To make the process a bit game-like and give the kids a written model to follow, we started by drawing two cards, one for the numerator and the other for the denominator. This would become "their" fraction.
Using grid paper and colored pencils, students used 2 complementary colored pencils to color squares to represent each part of their fraction. I had a color wheel available to teach the concept of opposite colors on the wheel. This lesson was done in small groups so I was able to spend a lot of time using the mathematical vocabulary AND having students use that same vocabulary as they explained to me and each other what they were doing.
When the squares of their "whole" were colored, they cut it out and glued it onto a background. We used 6" X 6" illustration board, but any sturdy paper suitable for watercolor would do.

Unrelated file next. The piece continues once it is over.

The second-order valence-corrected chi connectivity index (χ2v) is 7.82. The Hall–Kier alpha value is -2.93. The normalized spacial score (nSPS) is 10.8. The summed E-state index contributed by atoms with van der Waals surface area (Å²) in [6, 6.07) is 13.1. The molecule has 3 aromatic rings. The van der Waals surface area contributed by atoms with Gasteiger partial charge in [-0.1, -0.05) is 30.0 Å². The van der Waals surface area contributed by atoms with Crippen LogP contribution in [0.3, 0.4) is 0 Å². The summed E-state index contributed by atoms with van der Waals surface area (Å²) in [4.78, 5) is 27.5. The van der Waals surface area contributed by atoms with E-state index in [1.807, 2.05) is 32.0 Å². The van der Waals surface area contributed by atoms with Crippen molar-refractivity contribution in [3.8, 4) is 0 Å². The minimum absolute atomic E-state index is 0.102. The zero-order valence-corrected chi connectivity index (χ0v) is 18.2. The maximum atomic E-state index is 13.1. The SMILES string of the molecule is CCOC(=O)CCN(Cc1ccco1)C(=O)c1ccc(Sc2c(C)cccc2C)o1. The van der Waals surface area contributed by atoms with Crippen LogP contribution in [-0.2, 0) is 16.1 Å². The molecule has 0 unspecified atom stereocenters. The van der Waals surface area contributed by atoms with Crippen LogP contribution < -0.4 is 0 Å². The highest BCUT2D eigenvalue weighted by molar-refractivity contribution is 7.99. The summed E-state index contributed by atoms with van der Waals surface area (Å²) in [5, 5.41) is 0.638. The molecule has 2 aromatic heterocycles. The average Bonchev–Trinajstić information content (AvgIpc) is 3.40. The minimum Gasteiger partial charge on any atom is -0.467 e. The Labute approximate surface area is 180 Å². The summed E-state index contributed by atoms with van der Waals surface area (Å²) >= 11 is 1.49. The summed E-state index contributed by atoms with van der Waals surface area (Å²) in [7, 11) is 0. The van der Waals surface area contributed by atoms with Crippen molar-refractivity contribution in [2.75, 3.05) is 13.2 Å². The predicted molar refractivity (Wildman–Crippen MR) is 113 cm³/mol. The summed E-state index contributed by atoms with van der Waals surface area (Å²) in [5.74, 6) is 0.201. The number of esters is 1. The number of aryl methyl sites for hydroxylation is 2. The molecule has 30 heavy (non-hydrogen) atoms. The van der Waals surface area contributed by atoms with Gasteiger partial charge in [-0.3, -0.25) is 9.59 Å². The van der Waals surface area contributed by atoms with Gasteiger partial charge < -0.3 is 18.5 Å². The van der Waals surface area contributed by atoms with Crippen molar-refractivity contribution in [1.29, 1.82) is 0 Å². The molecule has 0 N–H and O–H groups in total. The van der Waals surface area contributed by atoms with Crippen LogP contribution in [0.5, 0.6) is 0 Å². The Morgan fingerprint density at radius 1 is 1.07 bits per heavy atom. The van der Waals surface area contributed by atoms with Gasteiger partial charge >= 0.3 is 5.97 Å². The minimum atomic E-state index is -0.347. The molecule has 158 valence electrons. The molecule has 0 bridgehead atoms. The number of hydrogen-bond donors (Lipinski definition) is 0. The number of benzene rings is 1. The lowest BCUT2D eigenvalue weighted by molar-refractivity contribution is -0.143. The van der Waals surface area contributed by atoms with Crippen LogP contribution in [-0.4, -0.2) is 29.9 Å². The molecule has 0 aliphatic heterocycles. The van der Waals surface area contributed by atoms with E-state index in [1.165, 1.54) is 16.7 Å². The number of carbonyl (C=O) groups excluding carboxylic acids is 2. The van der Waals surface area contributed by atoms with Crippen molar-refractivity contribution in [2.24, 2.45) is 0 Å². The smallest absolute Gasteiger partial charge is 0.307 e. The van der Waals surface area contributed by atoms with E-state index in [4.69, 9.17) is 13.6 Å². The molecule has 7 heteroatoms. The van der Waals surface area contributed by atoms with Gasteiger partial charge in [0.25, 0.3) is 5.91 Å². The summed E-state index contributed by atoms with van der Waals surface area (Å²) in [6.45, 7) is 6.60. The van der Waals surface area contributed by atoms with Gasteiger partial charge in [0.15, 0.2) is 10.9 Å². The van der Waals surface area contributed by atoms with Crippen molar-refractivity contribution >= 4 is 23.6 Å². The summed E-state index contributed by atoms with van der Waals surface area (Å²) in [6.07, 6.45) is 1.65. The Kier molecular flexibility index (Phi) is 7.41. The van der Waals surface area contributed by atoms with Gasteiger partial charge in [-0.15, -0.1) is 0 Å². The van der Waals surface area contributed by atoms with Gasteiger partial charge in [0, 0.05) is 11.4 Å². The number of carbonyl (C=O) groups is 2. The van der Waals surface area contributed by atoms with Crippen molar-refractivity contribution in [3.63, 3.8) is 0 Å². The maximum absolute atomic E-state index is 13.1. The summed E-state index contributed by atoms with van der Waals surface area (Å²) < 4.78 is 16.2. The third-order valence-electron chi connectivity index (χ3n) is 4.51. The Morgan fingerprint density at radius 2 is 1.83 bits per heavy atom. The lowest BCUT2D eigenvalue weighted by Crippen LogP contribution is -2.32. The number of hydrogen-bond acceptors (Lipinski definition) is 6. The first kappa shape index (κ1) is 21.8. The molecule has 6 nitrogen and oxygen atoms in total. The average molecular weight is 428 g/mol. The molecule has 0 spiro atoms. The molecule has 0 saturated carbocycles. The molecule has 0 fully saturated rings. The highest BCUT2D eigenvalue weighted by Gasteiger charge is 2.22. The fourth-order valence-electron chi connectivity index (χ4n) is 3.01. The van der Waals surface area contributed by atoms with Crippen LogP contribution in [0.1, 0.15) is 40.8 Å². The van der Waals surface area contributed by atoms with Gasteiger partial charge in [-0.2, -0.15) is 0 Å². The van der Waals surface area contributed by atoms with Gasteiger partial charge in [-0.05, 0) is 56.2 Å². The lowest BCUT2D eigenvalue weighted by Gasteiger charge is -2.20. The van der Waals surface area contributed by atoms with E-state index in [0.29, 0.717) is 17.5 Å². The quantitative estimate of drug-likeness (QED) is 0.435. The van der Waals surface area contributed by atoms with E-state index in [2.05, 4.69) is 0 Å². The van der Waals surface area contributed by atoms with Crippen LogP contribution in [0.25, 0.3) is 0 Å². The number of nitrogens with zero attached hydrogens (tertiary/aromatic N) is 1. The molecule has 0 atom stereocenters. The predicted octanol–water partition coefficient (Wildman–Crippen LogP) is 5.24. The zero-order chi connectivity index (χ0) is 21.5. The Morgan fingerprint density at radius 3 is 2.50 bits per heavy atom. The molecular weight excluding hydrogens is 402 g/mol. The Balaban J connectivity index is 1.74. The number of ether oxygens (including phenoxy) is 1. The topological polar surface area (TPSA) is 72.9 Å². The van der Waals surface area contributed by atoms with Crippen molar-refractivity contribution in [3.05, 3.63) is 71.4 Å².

Next came the watercolor. Students painted shapes that emanated out from their colored pencil areas. This was a good time to talk about brush control and how to lay the brush flat and pull to get straight lines.
This was a two day project for most kids, as we let the paint dry before doing the writing, although some groups did it all in one day.